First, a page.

I Was Therefore I Am: Creating Self-Continuity Through Remembering Our Personal Past


  • Susan Bluck
  • Hsiao-Wen Liao


Beginning at least in adolescence, humans are unique from other animals in the combination of having a conscious, reflective self and being aware of their movement through chronological time. Together, these create the need to maintain a sense of self-continuity across the lifespan. We review theory and research from the autobiographical memory and reminiscence literatures, arguing that maintaining self-continuity is a central function of remembering the personal past. A two-level conceptual model of self-continuity is proposed that acknowledges both the passage of chronological time in human lives and the malleability of retrospective views of one’s past. In presenting this model, we aim to ignite further research on the central roles played by reminiscence and autobiographical memory processes in maintaining and re-forging self-continuity over time. Such research is significant given the essential place of self-continuity in human adaptation and thriving.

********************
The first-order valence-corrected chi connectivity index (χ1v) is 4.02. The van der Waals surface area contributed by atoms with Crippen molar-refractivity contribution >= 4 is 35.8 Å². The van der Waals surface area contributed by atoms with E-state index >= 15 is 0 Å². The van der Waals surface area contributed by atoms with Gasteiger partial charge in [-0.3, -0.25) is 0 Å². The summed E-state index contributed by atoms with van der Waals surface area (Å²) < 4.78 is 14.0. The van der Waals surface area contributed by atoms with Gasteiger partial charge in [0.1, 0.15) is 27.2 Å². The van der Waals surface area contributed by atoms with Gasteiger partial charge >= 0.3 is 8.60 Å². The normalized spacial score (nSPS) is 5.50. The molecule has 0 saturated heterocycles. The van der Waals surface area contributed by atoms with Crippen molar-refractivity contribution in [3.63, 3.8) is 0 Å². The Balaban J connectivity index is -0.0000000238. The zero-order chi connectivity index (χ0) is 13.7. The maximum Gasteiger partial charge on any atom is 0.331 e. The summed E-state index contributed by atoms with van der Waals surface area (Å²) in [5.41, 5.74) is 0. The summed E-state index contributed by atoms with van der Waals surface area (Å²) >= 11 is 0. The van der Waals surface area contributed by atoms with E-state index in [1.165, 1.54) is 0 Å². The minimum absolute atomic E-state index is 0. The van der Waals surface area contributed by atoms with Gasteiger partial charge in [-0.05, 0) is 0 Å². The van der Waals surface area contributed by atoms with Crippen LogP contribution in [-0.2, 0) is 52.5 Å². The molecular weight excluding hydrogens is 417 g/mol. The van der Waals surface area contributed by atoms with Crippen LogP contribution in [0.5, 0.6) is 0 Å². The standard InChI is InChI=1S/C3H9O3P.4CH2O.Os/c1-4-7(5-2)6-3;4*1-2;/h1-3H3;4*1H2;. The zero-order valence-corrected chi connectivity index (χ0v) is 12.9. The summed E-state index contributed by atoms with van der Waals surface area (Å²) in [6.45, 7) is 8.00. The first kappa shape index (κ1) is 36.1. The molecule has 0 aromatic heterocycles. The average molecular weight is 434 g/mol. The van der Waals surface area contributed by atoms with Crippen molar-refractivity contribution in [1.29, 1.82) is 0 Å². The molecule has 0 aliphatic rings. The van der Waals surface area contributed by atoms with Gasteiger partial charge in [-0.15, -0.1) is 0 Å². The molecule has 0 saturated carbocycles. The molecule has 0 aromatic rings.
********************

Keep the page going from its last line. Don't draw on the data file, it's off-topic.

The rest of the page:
Special Section: Perspectives on Reminiscence and Life Review